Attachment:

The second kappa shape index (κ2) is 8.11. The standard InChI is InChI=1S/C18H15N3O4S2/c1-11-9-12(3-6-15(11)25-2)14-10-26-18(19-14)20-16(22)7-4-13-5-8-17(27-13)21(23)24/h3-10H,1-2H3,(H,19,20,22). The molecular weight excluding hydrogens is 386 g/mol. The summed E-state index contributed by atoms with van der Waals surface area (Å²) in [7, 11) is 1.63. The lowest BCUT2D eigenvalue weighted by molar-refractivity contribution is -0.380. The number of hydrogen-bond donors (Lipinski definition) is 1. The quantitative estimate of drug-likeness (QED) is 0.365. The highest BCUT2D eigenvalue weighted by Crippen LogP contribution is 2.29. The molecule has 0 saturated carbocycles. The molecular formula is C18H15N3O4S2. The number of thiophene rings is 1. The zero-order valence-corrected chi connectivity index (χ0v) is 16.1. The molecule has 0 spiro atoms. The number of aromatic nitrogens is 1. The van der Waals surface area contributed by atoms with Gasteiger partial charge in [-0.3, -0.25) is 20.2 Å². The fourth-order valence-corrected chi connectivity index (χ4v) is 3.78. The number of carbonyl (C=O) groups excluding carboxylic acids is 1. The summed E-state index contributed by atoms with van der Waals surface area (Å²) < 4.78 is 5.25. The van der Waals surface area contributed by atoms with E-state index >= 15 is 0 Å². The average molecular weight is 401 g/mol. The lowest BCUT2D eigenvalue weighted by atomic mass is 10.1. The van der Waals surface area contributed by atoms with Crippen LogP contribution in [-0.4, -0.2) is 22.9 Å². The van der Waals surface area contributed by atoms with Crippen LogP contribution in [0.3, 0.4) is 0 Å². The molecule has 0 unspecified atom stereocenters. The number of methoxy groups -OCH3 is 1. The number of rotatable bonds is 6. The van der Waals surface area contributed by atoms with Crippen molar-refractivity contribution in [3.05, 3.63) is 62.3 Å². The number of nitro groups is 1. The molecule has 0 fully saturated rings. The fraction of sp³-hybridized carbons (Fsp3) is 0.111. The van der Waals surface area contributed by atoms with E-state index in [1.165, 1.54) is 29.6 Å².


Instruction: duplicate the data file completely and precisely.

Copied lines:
The second kappa shape index (κ2) is 8.11. The standard InChI is InChI=1S/C18H15N3O4S2/c1-11-9-12(3-6-15(11)25-2)14-10-26-18(19-14)20-16(22)7-4-13-5-8-17(27-13)21(23)24/h3-10H,1-2H3,(H,19,20,22). The molecular weight excluding hydrogens is 386 g/mol. The summed E-state index contributed by atoms with van der Waals surface area (Å²) in [7, 11) is 1.63. The lowest BCUT2D eigenvalue weighted by molar-refractivity contribution is -0.380. The number of hydrogen-bond donors (Lipinski definition) is 1. The quantitative estimate of drug-likeness (QED) is 0.365. The highest BCUT2D eigenvalue weighted by Crippen LogP contribution is 2.29. The molecule has 0 saturated carbocycles. The molecular formula is C18H15N3O4S2. The number of thiophene rings is 1. The zero-order valence-corrected chi connectivity index (χ0v) is 16.1. The molecule has 0 spiro atoms. The number of aromatic nitrogens is 1. The van der Waals surface area contributed by atoms with Gasteiger partial charge in [-0.3, -0.25) is 20.2 Å². The fourth-order valence-corrected chi connectivity index (χ4v) is 3.78. The number of carbonyl (C=O) groups excluding carboxylic acids is 1. The summed E-state index contributed by atoms with van der Waals surface area (Å²) < 4.78 is 5.25. The van der Waals surface area contributed by atoms with E-state index >= 15 is 0 Å². The average molecular weight is 401 g/mol. The lowest BCUT2D eigenvalue weighted by atomic mass is 10.1. The van der Waals surface area contributed by atoms with Crippen LogP contribution in [-0.4, -0.2) is 22.9 Å². The van der Waals surface area contributed by atoms with Crippen LogP contribution in [0.3, 0.4) is 0 Å². The molecule has 0 unspecified atom stereocenters. The number of methoxy groups -OCH3 is 1. The number of rotatable bonds is 6. The van der Waals surface area contributed by atoms with Crippen molar-refractivity contribution in [3.05, 3.63) is 62.3 Å². The number of nitro groups is 1. The molecule has 0 fully saturated rings. The fraction of sp³-hybridized carbons (Fsp3) is 0.111. The van der Waals surface area contributed by atoms with E-state index in [1.165, 1.54) is 29.6 Å².